In the months leading up to the November 2 election, city employees rallied against Prop B, gospel choirs condemned the Sit/Lie measure, and signs for Prop. G urged voters to “Fix Muni Now.” But no such buzz surrounded Prop. D, the ballot measure to give non-citizen residents the right to vote in school board elections.
In the end, the measure lost 54 to 46 percent. A similar measure in 2004 lost by a much tighter 51 to 49 percent.
“It’s a disappointment for the education system and for immigrant parents,” said Board of Supervisors President David Chiu, Prop. D’s main backer. One out of three children in the city’s schools has an immigrant parent.
In the days after the election, political officials and analysts have offered different explanations of why the initiative never took off, including fear of a divisive issue, a lack of money, and legal misconceptions about the proposition.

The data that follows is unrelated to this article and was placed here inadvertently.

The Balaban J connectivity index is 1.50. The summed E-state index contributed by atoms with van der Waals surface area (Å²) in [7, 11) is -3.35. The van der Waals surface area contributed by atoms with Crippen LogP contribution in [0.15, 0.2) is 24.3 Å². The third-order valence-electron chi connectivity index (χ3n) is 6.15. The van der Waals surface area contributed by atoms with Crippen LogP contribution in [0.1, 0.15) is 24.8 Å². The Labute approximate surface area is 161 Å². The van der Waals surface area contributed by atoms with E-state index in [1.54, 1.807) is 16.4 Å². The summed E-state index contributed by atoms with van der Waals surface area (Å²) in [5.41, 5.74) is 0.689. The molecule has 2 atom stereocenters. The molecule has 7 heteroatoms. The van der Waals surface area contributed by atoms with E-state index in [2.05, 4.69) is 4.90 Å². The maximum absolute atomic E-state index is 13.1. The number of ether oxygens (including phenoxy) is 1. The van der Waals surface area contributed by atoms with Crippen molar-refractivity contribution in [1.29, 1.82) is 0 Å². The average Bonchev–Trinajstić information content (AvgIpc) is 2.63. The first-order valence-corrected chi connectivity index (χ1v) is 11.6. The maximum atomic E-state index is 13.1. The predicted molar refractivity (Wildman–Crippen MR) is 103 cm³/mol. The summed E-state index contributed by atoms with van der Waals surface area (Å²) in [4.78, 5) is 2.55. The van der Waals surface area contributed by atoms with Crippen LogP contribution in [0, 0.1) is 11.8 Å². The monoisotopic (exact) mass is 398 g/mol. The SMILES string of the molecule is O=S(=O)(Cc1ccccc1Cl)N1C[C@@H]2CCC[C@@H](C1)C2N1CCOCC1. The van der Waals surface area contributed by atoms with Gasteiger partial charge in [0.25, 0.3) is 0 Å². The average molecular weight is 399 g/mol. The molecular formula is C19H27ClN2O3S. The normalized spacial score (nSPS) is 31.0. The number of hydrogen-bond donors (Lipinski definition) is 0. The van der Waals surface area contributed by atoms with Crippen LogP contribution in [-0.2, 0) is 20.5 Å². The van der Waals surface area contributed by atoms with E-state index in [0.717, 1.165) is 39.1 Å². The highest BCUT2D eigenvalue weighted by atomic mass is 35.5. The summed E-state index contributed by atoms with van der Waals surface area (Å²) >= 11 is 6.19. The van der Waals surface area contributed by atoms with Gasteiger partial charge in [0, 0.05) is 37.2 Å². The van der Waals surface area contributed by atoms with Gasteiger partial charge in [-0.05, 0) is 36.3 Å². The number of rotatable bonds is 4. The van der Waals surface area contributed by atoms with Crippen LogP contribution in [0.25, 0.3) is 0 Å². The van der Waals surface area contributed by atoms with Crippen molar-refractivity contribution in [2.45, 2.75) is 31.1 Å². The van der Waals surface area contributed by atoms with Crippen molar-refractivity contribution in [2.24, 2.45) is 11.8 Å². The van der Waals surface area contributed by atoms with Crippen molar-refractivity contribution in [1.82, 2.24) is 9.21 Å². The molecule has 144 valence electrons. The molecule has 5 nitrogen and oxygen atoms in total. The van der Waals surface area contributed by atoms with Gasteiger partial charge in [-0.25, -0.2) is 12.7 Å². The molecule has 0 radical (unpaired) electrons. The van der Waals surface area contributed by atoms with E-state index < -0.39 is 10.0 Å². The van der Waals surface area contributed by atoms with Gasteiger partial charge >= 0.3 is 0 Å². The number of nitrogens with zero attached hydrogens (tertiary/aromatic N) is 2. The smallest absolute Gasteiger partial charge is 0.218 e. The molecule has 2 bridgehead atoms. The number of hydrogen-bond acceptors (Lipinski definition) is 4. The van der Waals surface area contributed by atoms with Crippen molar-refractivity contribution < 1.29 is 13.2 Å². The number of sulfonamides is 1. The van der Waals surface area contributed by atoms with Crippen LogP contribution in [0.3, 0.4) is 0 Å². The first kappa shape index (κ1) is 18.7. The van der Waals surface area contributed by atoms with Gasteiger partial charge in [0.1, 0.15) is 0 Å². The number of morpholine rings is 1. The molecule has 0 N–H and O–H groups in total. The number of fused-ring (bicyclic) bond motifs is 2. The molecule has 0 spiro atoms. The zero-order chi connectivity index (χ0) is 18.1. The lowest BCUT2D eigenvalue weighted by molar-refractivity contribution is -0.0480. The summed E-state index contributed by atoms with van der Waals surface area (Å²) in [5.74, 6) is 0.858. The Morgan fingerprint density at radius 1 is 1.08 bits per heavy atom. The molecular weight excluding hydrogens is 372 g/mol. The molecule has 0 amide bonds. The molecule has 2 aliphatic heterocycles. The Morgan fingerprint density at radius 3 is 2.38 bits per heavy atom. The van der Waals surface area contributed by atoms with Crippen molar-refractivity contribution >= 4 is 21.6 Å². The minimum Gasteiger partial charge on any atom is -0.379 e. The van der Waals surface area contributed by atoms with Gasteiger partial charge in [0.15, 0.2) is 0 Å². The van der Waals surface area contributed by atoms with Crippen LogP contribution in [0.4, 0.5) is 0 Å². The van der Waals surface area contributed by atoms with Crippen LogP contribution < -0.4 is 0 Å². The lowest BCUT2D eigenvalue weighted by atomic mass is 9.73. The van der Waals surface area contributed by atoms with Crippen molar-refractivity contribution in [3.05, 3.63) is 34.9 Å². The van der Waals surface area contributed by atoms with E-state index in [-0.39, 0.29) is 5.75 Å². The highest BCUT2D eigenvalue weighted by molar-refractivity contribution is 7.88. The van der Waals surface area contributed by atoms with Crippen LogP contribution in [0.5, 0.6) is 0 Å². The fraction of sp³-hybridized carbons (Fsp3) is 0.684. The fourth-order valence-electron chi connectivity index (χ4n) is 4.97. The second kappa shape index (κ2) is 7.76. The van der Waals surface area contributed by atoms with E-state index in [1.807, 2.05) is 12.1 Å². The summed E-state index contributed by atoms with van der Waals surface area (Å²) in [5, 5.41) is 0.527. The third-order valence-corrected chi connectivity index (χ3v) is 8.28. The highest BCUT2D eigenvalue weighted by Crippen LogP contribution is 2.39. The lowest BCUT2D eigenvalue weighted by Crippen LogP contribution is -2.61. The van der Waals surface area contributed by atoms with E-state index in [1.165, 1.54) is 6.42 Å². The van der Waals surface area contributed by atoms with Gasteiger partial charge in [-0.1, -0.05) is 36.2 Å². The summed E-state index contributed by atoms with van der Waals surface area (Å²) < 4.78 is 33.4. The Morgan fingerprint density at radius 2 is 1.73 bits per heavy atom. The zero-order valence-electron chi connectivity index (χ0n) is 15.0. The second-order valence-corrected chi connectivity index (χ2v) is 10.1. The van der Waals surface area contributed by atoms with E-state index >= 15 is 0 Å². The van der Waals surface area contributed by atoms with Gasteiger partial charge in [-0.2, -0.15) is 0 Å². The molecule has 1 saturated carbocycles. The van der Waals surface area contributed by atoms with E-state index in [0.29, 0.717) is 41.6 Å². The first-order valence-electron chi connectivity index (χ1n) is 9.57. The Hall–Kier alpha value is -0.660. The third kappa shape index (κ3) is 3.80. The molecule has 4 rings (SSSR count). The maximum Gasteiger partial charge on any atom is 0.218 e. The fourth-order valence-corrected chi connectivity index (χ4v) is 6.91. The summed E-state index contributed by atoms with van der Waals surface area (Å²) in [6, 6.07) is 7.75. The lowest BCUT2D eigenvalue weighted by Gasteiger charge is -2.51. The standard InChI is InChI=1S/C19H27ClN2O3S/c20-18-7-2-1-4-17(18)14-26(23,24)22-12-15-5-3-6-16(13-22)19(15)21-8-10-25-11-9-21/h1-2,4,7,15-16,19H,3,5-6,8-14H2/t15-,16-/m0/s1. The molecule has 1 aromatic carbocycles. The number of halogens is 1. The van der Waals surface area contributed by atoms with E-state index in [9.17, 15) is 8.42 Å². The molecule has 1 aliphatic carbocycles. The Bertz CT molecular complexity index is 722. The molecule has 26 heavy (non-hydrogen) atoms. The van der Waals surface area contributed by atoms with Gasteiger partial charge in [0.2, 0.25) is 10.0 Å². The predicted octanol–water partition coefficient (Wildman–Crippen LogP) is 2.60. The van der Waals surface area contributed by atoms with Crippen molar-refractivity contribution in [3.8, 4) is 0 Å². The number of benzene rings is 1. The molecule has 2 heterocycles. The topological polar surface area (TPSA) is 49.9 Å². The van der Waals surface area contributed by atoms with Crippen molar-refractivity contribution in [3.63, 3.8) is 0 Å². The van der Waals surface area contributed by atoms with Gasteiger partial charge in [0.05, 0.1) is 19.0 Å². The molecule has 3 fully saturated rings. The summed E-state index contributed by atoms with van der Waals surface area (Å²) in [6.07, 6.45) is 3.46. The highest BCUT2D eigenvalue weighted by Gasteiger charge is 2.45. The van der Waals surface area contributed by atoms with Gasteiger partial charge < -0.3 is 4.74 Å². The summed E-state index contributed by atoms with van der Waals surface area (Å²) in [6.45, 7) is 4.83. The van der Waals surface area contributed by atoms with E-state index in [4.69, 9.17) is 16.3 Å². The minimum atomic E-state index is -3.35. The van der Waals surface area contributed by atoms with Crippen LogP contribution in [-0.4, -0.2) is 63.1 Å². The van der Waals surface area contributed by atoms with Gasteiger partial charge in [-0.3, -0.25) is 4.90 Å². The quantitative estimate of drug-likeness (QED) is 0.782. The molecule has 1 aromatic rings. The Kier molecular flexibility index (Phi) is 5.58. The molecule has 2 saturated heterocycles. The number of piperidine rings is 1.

District 9 Supervisor David Campos, who was not running for reelection this year, said the main challenge was the number of ballot issues.
As a result, “many propositions get lost,” he said.
But the nature of the proposition might also have influenced public engagement, Campos believes.
“It’s hard to run a campaign on something like this, because immigration is a heated topic.”
Thomas A. Saenz, president and general counsel of the Mexican American Legal Defense and Educational Fund, which endorsed Prop. D, agreed.
“There was a national trend that was deep in this election for folks to be shy about immigration issues. There were many political advisors who gave advice to avoid the issue.”
Chiu also cited a “national anti-immigration sentiment” as one of the factors contributing to Prop. D’s defeat.
Locally, the perception of the measure’s legality was “misguided and incorrect,” Chiu said.